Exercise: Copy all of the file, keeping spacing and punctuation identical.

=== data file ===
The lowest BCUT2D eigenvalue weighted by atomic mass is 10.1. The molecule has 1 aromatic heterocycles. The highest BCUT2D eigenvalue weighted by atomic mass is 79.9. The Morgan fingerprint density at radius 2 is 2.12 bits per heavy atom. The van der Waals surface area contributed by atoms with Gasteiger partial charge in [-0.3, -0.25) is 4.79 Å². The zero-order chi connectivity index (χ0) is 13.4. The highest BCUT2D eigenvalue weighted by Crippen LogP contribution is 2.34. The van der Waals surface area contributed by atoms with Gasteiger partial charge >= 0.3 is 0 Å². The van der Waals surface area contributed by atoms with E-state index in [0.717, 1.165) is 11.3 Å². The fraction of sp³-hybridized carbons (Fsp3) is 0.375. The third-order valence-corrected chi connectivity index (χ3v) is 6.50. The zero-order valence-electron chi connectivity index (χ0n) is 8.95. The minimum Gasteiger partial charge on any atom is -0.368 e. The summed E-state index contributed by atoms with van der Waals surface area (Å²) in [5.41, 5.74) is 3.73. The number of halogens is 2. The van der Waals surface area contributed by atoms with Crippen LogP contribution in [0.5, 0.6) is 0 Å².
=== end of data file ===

The lowest BCUT2D eigenvalue weighted by atomic mass is 10.1. The molecule has 1 aromatic heterocycles. The highest BCUT2D eigenvalue weighted by atomic mass is 79.9. The Morgan fingerprint density at radius 2 is 2.12 bits per heavy atom. The van der Waals surface area contributed by atoms with Gasteiger partial charge in [-0.3, -0.25) is 4.79 Å². The zero-order chi connectivity index (χ0) is 13.4. The highest BCUT2D eigenvalue weighted by Crippen LogP contribution is 2.34. The van der Waals surface area contributed by atoms with Gasteiger partial charge >= 0.3 is 0 Å². The van der Waals surface area contributed by atoms with E-state index in [0.717, 1.165) is 11.3 Å². The fraction of sp³-hybridized carbons (Fsp3) is 0.375. The third-order valence-corrected chi connectivity index (χ3v) is 6.50. The zero-order valence-electron chi connectivity index (χ0n) is 8.95. The minimum Gasteiger partial charge on any atom is -0.368 e. The summed E-state index contributed by atoms with van der Waals surface area (Å²) in [5.41, 5.74) is 3.73. The number of halogens is 2. The van der Waals surface area contributed by atoms with Crippen LogP contribution in [0.5, 0.6) is 0 Å².